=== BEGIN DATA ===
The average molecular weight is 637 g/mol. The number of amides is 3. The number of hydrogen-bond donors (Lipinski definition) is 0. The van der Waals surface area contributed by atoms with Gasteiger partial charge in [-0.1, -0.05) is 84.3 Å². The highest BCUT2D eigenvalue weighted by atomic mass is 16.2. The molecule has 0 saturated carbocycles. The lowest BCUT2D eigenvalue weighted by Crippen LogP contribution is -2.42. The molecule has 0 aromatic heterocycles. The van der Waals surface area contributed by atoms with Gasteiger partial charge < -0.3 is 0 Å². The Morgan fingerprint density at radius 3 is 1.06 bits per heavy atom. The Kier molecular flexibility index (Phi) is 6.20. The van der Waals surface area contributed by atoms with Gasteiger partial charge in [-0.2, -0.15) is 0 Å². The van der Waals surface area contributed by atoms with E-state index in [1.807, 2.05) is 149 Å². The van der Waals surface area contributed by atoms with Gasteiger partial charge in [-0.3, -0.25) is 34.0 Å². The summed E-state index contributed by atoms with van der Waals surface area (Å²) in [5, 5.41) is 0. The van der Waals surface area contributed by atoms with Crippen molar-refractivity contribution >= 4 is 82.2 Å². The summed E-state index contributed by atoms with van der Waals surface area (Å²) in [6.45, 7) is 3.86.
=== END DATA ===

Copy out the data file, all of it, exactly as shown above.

The average molecular weight is 637 g/mol. The number of amides is 3. The number of hydrogen-bond donors (Lipinski definition) is 0. The van der Waals surface area contributed by atoms with Gasteiger partial charge in [-0.1, -0.05) is 84.3 Å². The highest BCUT2D eigenvalue weighted by atomic mass is 16.2. The molecule has 0 saturated carbocycles. The lowest BCUT2D eigenvalue weighted by Crippen LogP contribution is -2.42. The molecule has 0 aromatic heterocycles. The van der Waals surface area contributed by atoms with Gasteiger partial charge < -0.3 is 0 Å². The Morgan fingerprint density at radius 3 is 1.06 bits per heavy atom. The Kier molecular flexibility index (Phi) is 6.20. The van der Waals surface area contributed by atoms with Gasteiger partial charge in [-0.2, -0.15) is 0 Å². The van der Waals surface area contributed by atoms with E-state index in [1.807, 2.05) is 149 Å². The van der Waals surface area contributed by atoms with Gasteiger partial charge in [-0.3, -0.25) is 34.0 Å². The summed E-state index contributed by atoms with van der Waals surface area (Å²) in [5, 5.41) is 0. The van der Waals surface area contributed by atoms with Crippen molar-refractivity contribution >= 4 is 82.2 Å². The summed E-state index contributed by atoms with van der Waals surface area (Å²) in [6.45, 7) is 3.86.